PITTSBURGH – It’s all about a couple of vitamins.
Our skin takes on a certain hue solely based on where our ancestors lived thousands of years ago in relation to the equator. The skin of those who were closer, and exposed to the most burningly intense ultraviolet rays from the sun, produced melanin. It acts as a protective agent and blocks the UV rays that can destroy folate, a B vitamin.
On the other hand, those who lived farther away had lighter skin, which allowed them to absorb more UV rays and generate more Vitamin D.
Yet skin color, and the wider concept of race, has been a key driver of our politics and culture for hundreds of years. The notion that other racial and ethnic groups are different, or, more pointedly, inferior, led to atrocities like slavery, the Holocaust, the forced removal of native Americans from their lands, the internment of Japanese-Americans during World War II, apartheid in South Africa and on and on. Despite poll after poll that shows young people are, for the most part, more open and tolerant than their forebears, and the fact that the world’s leading democracy elected an African-American as its leader five years ago, race and our “differences” continue to divide and bedevil us.
Barack Obama himself has noted, “Contrary to the claims of some of my critics, black and white, I have never been so naive as to believe that we can get beyond our racial divisions in a single election cycle, or with a single candidacy.”
An exhibit that opened late last month at the Carnegie Museum of Natural History, “RACE: Are We So Different?” takes a forthright look at race from scientific, sociological and cultural perspectives. Developed by the American Anthropological Association and the Science Museum of Minnesota, it is “designed to spark conversations,” according to Cecile Shellman, a communications and community specialist for the museum.
Geared toward a broad-based audience, “RACE” is accessible “for anyone interested in heritage and culture,” Shellman continued, “and learning about themselves, learning about identity, learning about other people and learning how race and racism is manifest in everyday life.”
Although the Carnegie Museum of Natural History is more immediately associated with conglomerations of dinosaur bones, Shellman said the museum also wants to wrestle with contemporary issues, and “RACE” is part of that effort.
“It’s difficult to talk about race and we need to talk about race,” she said, and the exhibit “encourages people to think about it.”
“RACE” bowed in 2007 and was crafted in part because the American Anthropological Association wanted to break out of the more arcane corners of its field and provide some greater illumination on everyday topics.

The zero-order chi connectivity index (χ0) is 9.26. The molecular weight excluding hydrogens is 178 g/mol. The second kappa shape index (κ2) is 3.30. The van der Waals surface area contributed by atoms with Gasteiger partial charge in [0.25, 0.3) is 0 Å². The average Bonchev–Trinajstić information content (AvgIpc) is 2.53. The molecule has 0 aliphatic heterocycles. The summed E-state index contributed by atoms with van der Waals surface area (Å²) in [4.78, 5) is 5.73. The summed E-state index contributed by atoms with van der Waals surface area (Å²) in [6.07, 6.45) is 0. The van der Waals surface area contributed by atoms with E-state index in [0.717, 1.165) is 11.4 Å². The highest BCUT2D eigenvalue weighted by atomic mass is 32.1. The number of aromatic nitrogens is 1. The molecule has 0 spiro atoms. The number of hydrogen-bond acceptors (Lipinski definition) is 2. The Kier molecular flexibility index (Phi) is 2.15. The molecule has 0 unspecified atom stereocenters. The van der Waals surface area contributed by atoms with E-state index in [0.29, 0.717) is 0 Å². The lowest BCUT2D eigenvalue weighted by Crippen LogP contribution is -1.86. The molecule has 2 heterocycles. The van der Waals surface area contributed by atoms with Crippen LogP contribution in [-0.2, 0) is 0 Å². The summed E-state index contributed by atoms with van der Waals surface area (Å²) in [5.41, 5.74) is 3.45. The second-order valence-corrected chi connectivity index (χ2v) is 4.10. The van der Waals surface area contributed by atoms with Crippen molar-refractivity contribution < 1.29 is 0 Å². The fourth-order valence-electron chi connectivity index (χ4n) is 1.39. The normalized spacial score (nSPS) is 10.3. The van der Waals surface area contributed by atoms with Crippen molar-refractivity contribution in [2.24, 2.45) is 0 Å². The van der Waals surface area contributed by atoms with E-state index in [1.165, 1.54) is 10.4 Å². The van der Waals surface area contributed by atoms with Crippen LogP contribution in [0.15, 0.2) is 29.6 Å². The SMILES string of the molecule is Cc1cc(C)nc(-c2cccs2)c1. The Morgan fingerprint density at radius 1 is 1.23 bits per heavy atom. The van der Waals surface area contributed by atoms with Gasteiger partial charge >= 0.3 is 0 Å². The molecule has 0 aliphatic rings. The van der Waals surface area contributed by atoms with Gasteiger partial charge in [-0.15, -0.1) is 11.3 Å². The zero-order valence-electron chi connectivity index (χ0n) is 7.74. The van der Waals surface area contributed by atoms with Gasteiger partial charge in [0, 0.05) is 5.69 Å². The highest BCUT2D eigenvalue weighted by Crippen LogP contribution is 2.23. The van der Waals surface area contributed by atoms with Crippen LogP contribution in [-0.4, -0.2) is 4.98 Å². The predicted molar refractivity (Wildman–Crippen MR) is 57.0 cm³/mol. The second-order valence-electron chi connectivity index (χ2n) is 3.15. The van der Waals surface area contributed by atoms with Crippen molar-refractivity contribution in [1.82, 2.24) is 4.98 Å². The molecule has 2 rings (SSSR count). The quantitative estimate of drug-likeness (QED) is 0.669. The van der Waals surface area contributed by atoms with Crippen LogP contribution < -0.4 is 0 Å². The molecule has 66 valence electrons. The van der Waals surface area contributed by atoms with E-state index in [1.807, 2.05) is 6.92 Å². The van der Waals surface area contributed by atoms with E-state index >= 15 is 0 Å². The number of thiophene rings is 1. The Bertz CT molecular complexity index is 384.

“We wanted to become more publicly engaged and deal with social issues,” Yolanda Moses, a professor of anthropology at the University of California, Riverside, told Carnegie magazine. “We thought we could look at race, what it is and what it isn’t, and be very instrumental in changing the way people talk about it.”
Over the last seven years, it has stopped at a variety of science centers, universities and the Smithsonian National Museum of Natural History in Washington, D.C. The seven months it will be at the Carnegie Museum of Natural History marks its Pennsylvania debut. During that time, visitors will be able to look at photos, partake of interactive displays, examine relics and hear from experts via video who impart one primary message: There is no biological basis for race.
It is, the exhibit underlines, mostly a construct, born in the 1400s as Europeans started to explore other parts of the world and come in contact with people with different features and different customs. Over the centuries, there have been stubborn attempts to try to devise cases for biological differences between people with different shades of skin, whether through crude skull measurements or eugenics, the belief in “racial purity” embraced by the Nazis. The whole notion of intellectual differences between races was revived with the hotly controversial best-seller, “The Bell Curve,” in 1994, and still sometimes seeps into everyday discourse in more amorphous terms, such as “culture.”
All these theories have been dismissed as bogus by serious scientists and scholars.
Nonetheless, the creation of racial hierarchies has been used to include or exclude people. “RACE” points out how Japanese-Americans were sent to internment camps during World War II, and the Japanese themselves were referred to in derogatory terms, such as “monkey men” and “yellow vermin,” while Germans and Italians, with whom they were also battling, were portrayed as misguided victims of authoritarian states, and German-Americans and Italian-Americans were not correspondingly shipped off to camps.
The policy ramifications of race are also outlined in “RACE,” from redlining by banks that made it harder for some ethnic groups to gain a foothold in the housing market, to busing programs that tore many communities asunder in the 1970s.
Visitors will also have the opportunity to write down their feelings about race in cards that are provided. The museum is also establishing a Community Voices Gallery in conjunction with the exhibit that has original photography along with work from venerated African-American Pittsburgh photographer Charles “Teenie” Harris. A host of other special events are planned throughout the exhibit’s run.
According to Shellman, “The museum provides a safe and open space for learning about race and racism. We will consider this exhibition a success if the conversations continue well beyond our walls.”